Sinn Féin spokesperson on Workers’ Rights, Louise O’Reilly TD, has urged the government to act urgently to amend their ‘deeply flawed and potentially harmful’ legislation to provide domestic violence leave.
Teachta O’Reilly has drafted comprehensive legislation to facilitate paid leave for survivors of domestic violence to take time off work required to attend counselling services, medical appointments, court hearings or to move house as a result of abuse.
However, the government has blocked this legislation and instead pursued their own deeply flawed and inadequate bill despite repeated concerns.
Speaking today, Teachta O’Reilly said:
“The government’s legislation is a weaker version of the legislation which I tabled but is missing some key elements.
“I am very concerned that the bill uses the same model as sick pay for the introduction of domestic violence pay. This enables survivors’ pay to be cut by 30% when they seek this leave.
“This is unacceptable for two key reasons. Firstly, survivors of domestic violence experience acute financial hardship at the moment that they seek to leave an abusive situation. They deserve all the financial resources they need at the time and it is unconscionable that they should be subject to a pay cut.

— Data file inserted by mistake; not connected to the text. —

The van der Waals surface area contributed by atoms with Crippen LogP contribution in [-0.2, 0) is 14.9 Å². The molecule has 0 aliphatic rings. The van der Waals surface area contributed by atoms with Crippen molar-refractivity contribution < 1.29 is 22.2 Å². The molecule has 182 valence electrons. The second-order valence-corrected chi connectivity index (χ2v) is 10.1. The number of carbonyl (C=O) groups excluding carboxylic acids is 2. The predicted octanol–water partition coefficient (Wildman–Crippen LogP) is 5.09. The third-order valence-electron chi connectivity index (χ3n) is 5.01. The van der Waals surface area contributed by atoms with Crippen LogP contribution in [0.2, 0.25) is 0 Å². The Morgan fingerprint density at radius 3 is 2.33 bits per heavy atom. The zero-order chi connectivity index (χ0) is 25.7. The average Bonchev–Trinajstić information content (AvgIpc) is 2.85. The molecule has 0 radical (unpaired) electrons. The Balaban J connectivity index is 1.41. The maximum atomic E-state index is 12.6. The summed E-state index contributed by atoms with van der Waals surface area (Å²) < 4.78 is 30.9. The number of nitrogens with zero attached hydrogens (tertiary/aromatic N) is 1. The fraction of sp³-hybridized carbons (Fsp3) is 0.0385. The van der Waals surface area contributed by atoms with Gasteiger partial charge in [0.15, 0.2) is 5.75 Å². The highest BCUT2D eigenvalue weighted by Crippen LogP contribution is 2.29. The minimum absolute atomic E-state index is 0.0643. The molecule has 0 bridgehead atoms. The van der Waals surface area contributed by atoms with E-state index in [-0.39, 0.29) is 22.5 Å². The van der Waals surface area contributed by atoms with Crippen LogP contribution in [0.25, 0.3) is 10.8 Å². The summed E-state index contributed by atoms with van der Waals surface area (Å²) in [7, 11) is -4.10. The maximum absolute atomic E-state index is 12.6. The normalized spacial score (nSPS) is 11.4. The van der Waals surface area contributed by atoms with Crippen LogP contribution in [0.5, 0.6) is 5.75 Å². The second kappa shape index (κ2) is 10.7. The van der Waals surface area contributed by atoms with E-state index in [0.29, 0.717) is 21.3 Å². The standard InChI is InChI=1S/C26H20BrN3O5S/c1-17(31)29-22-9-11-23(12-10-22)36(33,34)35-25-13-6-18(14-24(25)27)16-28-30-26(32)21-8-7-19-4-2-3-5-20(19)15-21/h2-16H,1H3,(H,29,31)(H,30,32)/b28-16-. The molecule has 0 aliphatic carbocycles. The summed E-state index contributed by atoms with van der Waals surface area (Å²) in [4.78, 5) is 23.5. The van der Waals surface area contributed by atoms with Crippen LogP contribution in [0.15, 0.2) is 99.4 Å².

“Secondly, if an abuser is monitoring a victim’s bank accounts as part of coercive control, it is possible that these reduced pay slips could alert them to the fact that a victim is in the process of attempting to leave. This could place the victim in acute danger.
“The bill goes to report stage in the Seanad next week, after which no changes can be made to this legislation. I am urging the government to do the right thing and get to grips with the major flaws in this legislation before it is too late.
“I raised this issue earlier in the week in the Dáil with the Taoiseach and was alarmed by the lack of understanding or urgency from him on this crucial issue.
“Media reports today suggest that some government TDs agree with the concerns I have raised. It is vital that they act on these concerns and ensure that the required changes are implemented.
“Mere words to the media on this issue will not make a difference to survivors if government TDs fail to follow up with genuine action.
“It is not too late. The government can make the changes that are needed and they must.”